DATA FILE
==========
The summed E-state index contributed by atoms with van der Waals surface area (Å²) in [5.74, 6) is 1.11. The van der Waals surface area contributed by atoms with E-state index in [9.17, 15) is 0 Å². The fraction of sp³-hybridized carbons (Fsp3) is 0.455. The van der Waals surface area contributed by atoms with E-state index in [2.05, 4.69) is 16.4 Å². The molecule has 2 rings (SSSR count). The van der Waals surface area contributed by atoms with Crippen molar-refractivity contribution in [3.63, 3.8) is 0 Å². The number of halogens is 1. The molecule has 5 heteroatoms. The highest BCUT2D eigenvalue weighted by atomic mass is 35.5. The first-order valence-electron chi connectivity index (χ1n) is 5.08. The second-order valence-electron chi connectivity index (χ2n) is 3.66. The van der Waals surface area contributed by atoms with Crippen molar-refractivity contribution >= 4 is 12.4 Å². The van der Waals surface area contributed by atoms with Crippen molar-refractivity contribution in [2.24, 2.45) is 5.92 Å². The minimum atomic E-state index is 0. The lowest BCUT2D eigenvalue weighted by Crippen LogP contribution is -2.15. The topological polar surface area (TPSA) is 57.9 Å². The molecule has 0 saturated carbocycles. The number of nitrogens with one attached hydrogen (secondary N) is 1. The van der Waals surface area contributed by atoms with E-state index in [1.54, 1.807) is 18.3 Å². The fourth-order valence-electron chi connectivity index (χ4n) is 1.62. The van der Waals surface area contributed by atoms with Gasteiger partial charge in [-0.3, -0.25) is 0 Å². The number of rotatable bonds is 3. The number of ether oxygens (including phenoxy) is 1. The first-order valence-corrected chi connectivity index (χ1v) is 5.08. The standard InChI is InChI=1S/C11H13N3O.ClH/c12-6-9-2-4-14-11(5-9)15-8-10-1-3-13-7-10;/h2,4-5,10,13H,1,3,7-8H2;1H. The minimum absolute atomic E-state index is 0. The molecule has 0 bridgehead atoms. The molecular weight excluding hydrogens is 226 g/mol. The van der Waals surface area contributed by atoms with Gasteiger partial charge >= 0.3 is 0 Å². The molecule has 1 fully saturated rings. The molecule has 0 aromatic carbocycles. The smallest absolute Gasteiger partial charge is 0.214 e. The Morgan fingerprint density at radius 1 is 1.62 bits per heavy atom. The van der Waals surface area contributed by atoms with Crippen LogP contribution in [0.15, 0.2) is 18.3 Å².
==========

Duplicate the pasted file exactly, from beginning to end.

The summed E-state index contributed by atoms with van der Waals surface area (Å²) in [5.74, 6) is 1.11. The van der Waals surface area contributed by atoms with E-state index in [9.17, 15) is 0 Å². The fraction of sp³-hybridized carbons (Fsp3) is 0.455. The van der Waals surface area contributed by atoms with E-state index in [2.05, 4.69) is 16.4 Å². The molecule has 2 rings (SSSR count). The van der Waals surface area contributed by atoms with Crippen molar-refractivity contribution in [3.63, 3.8) is 0 Å². The number of halogens is 1. The molecule has 5 heteroatoms. The highest BCUT2D eigenvalue weighted by atomic mass is 35.5. The first-order valence-electron chi connectivity index (χ1n) is 5.08. The second-order valence-electron chi connectivity index (χ2n) is 3.66. The van der Waals surface area contributed by atoms with Crippen molar-refractivity contribution >= 4 is 12.4 Å². The van der Waals surface area contributed by atoms with Crippen molar-refractivity contribution in [2.24, 2.45) is 5.92 Å². The minimum atomic E-state index is 0. The lowest BCUT2D eigenvalue weighted by Crippen LogP contribution is -2.15. The topological polar surface area (TPSA) is 57.9 Å². The molecule has 0 saturated carbocycles. The number of nitrogens with one attached hydrogen (secondary N) is 1. The van der Waals surface area contributed by atoms with E-state index in [1.54, 1.807) is 18.3 Å². The fourth-order valence-electron chi connectivity index (χ4n) is 1.62. The van der Waals surface area contributed by atoms with Gasteiger partial charge in [-0.3, -0.25) is 0 Å². The number of rotatable bonds is 3. The number of ether oxygens (including phenoxy) is 1. The first-order valence-corrected chi connectivity index (χ1v) is 5.08. The standard InChI is InChI=1S/C11H13N3O.ClH/c12-6-9-2-4-14-11(5-9)15-8-10-1-3-13-7-10;/h2,4-5,10,13H,1,3,7-8H2;1H. The minimum absolute atomic E-state index is 0. The molecule has 0 bridgehead atoms. The molecular weight excluding hydrogens is 226 g/mol. The van der Waals surface area contributed by atoms with Gasteiger partial charge >= 0.3 is 0 Å². The molecule has 1 fully saturated rings. The molecule has 0 aromatic carbocycles. The smallest absolute Gasteiger partial charge is 0.214 e. The Morgan fingerprint density at radius 1 is 1.62 bits per heavy atom. The van der Waals surface area contributed by atoms with Crippen LogP contribution in [0.15, 0.2) is 18.3 Å².